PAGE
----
Commentary: How China Turns Entrepreneurs into Outlaws
It may be hard to feel sorry for disgraced orchid king Yang Bin. In a celebrated case, Yang was sentenced on July 14 in the northeastern city of Shenyang to 18 years in jail for a gaggle of economic crimes. Yes, the harshness of the sentence likely was provoked in part by the flamboyance of the horticulturist-cum-real estate operator whose net worth once supposedly approached $1 billion. Yang had the audacity to flaunt his wealth by building a Dutch-style village complete with windmills in Shenyang and also agreed to set up a special economic zone in North Korea without sufficient consultation with Beijing. But he was also found guilty of forging financial documents, bribery, and other crimes.
Still, Yang's troubles are a vivid reminder of a key problem plaguing China: Beijing really doesn't know what to do with its entrepreneurs. lt's almost impossible for the owners of sizable private businesses to operate altogether within the law in China. Restrictive company laws, a dysfunctional tax system, and a government shrouded in corruption and secrecy all conspire against the development of an entrepreneurial culture that can fuel the growth the country's economy so badly needs.
This isn't anything new. Hong Kong Securities & Futures Commission Chairman Andrew Sheng, the territory's top securities cop, thinks China lost its economic momentum three centuries ago "because private-sector property rights were never defined by civil law." Today, legal changes are slowly being put in place to ensure that entrepreneurs are not discriminated against. Yet there have been a series of high-profile arrests of businessmen. Two months ago, authorities took into custody Zhou Zhengyi, the head of Shanghai Land Holdings, one of the city's largest property developers. And Sun Dawu, founder and head of one of China's biggest agricultural companies, has been held by authorities in Hebei Province since May on charges of running an illegal bank. Yang Rong fled to the U.S. last year following a dispute with authorities over control of Brilliance China Automotive Holdings Ltd., the New York Stock Exchange-listed auto maker he ran.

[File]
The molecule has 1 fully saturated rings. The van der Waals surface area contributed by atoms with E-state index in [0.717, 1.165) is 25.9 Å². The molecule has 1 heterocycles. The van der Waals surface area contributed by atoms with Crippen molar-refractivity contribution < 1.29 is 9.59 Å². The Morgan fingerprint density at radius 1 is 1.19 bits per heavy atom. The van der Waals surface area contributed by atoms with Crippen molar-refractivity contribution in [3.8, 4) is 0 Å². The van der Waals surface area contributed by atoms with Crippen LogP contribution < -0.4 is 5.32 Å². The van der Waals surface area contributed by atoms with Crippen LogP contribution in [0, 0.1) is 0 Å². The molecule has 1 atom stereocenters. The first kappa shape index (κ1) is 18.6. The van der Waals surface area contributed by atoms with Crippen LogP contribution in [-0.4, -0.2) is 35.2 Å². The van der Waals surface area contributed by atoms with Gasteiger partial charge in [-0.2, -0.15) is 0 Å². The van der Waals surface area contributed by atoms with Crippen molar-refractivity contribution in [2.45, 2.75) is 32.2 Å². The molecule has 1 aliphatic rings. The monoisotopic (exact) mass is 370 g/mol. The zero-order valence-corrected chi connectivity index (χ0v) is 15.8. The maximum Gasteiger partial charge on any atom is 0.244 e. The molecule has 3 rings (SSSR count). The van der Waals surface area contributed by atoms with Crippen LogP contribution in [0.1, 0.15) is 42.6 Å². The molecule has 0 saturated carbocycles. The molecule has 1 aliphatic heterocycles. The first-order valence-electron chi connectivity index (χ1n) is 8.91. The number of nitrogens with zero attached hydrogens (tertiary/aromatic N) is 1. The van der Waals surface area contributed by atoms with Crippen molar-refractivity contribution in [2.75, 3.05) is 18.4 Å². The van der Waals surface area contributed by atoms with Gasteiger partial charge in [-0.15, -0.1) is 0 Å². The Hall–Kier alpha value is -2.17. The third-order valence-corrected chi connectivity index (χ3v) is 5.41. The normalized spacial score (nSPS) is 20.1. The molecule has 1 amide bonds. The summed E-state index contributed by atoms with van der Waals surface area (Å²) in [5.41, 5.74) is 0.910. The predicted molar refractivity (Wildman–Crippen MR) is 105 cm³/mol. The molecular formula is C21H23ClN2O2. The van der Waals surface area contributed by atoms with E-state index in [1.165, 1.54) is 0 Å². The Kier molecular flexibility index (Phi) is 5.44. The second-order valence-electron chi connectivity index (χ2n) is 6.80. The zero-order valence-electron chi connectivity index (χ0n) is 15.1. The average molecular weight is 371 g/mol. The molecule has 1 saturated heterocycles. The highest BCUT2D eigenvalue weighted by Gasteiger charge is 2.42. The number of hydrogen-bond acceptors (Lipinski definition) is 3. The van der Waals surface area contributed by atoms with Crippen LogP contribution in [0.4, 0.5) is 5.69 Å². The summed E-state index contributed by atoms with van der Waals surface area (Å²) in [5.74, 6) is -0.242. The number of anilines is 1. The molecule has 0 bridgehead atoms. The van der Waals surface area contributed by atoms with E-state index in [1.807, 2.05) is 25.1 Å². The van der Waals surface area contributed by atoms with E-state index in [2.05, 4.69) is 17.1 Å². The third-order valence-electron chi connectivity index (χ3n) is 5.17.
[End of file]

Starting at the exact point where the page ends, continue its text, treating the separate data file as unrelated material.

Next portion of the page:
Without making judgments about these cases, it's clear that in China's convoluted and restrictive system, business owners often are forced to make illegal compromises with local officials to stay in business. These officials also want to generate jobs and economic growth in order to get promoted. That means anything goes -- as long as growth is high and tax revenues flow in. "If you are a good tax-paying company, the local government will tell you anything you want to do is O.K.," says Marcia L. Ellis, a lawyer at Paul, Weiss, Rifkind, Wharton & Garrison LLP in Hong Kong.
But as Yang Bin and others have found out, when the center decides it wants to crack down, these understandings with local officials amount to nothing. That nod-and-wink style of governing needlessly raises business risk.
China needs more "clarity of law," says Hong Kong-based attorney Peter Roberts of Jones Day. "Too much relies on [businessmen being told]: 'The government is keen to do this, and the law will follow."' China, notes Sheng, needs "to nurture a vibrant corporate-governance culture so that private enterprise can grow" without falling into what he calls a "robber baron" mentality.
For now, the system dictates that only someone willing to engage in constant bargaining with the local taxman and other officials can even think about running anything but the smallest enterprise in China. For most ordinary citizens, it's too risky. Yet China needs private business to pick up the slack left by the faltering state sector, which has laid off more than 25 million workers since 1998. Over that same time, private companies have been responsible for all of the country's job growth. If China wants to stay on its growth track, it will need to find a way to allow its Yangs and Zhous to get rich -- and stay on the right side of the law.
By Mark L. Clifford